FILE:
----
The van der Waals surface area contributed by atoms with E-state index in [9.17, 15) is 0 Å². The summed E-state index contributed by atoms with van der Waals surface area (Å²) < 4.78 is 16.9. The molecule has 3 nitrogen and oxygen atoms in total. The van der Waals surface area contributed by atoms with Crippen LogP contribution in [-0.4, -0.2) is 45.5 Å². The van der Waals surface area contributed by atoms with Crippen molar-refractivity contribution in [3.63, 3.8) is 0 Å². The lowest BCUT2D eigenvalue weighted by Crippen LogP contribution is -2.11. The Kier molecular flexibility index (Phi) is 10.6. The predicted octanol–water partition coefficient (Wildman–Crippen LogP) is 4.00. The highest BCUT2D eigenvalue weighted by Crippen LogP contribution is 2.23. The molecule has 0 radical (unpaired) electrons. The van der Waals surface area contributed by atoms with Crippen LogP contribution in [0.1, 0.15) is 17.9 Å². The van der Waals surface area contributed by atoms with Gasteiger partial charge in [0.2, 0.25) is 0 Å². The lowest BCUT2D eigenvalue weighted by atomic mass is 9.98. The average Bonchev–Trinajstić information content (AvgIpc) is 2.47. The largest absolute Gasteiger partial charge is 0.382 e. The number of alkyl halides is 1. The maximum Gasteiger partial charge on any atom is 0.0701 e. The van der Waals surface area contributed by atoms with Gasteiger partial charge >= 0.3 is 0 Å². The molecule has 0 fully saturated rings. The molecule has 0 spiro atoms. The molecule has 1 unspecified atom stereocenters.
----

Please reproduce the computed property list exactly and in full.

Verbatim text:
The van der Waals surface area contributed by atoms with E-state index in [9.17, 15) is 0 Å². The summed E-state index contributed by atoms with van der Waals surface area (Å²) < 4.78 is 16.9. The molecule has 3 nitrogen and oxygen atoms in total. The van der Waals surface area contributed by atoms with Crippen LogP contribution in [-0.4, -0.2) is 45.5 Å². The van der Waals surface area contributed by atoms with Crippen molar-refractivity contribution in [3.63, 3.8) is 0 Å². The lowest BCUT2D eigenvalue weighted by Crippen LogP contribution is -2.11. The Kier molecular flexibility index (Phi) is 10.6. The predicted octanol–water partition coefficient (Wildman–Crippen LogP) is 4.00. The highest BCUT2D eigenvalue weighted by Crippen LogP contribution is 2.23. The molecule has 0 radical (unpaired) electrons. The van der Waals surface area contributed by atoms with Crippen LogP contribution in [0.1, 0.15) is 17.9 Å². The van der Waals surface area contributed by atoms with Gasteiger partial charge in [0.2, 0.25) is 0 Å². The lowest BCUT2D eigenvalue weighted by atomic mass is 9.98. The average Bonchev–Trinajstić information content (AvgIpc) is 2.47. The largest absolute Gasteiger partial charge is 0.382 e. The number of alkyl halides is 1. The maximum Gasteiger partial charge on any atom is 0.0701 e. The van der Waals surface area contributed by atoms with Gasteiger partial charge >= 0.3 is 0 Å². The molecule has 0 fully saturated rings. The molecule has 0 spiro atoms. The molecule has 1 unspecified atom stereocenters.